Flat-File Design

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This type of design (sometimes known as the "throw-everything-into-one-big-table" design) has been in existence for many years and is common in databases that have been designed for implementation in nonrelational database-management systems. A flat-file design is fraught with problems, as you can see by examining the structure in Figure 14.1.

Figure 14.1. An example of a flat-file structure.


This diagram represents the structure of a single table. (Imagine how other tables within the database are structured!) You can readily see that this structure will inevitably cause problems with redundant data and inconsistent data and that it suffers from a lack of data integrity. As you've probably already noted, there are a few other problems with this structure:

  • Multipart fields. SALES REP NAME includes the sales rep's first and last name, CUSTOMER NAME includes the customer's first and last name, and CUSTOMER ADDRESS includes the customer's street address, city, state, and zip code.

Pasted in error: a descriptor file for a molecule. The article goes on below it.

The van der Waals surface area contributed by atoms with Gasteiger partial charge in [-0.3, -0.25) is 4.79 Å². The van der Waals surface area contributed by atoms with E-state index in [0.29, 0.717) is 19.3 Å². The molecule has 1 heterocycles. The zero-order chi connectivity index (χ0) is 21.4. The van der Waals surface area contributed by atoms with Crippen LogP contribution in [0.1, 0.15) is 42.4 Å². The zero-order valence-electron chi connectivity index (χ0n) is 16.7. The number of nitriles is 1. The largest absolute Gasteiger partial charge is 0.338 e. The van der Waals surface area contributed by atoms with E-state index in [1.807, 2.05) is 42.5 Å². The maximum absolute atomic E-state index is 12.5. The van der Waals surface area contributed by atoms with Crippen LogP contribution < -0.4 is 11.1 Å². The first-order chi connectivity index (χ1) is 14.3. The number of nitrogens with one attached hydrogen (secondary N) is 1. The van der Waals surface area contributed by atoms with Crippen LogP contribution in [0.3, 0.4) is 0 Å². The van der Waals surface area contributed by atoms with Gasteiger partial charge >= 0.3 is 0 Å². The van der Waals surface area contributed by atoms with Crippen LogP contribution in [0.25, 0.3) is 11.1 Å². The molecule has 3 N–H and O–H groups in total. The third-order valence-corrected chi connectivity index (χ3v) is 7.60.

• Calculated fields. The ORDER AMOUNT field contains a value that is most likely manually calculated, especially if the customer is ordering more than three items. The ITEM # EXTENSION fields are all likely to be manually calculated as well. The value for a given ITEM # EXTENSION field is the result of multiplying the value of a related QUANTITY # field by the value of a related PRICE # field. (For example: ITEM 3 EXTENSION = QUANTITY 3 x PRICE 3)

  • Unnecessary duplicate fields. Each of the fields pertaining to a particular item is a duplicate. For example, the ITEM 1, ITEM 2, and ITEM 3 fields are unnecessary duplicate fields.

  • No true primary key. There is no field or group of fields that can uniquely identify a single record in this table. The ORDER NUMBER field is not a primary key in this table; if a customer orders more than three items, you'll have to enter another record into the table using the same order number.

  • The table represents more than one subject. This table represents three subjects: customers, orders, and items. (Depending on your point of view, it also represents sales reps.)

Now that you know the elements of good database design, you're sure to avoid a design such as this.


Part II: The Design Process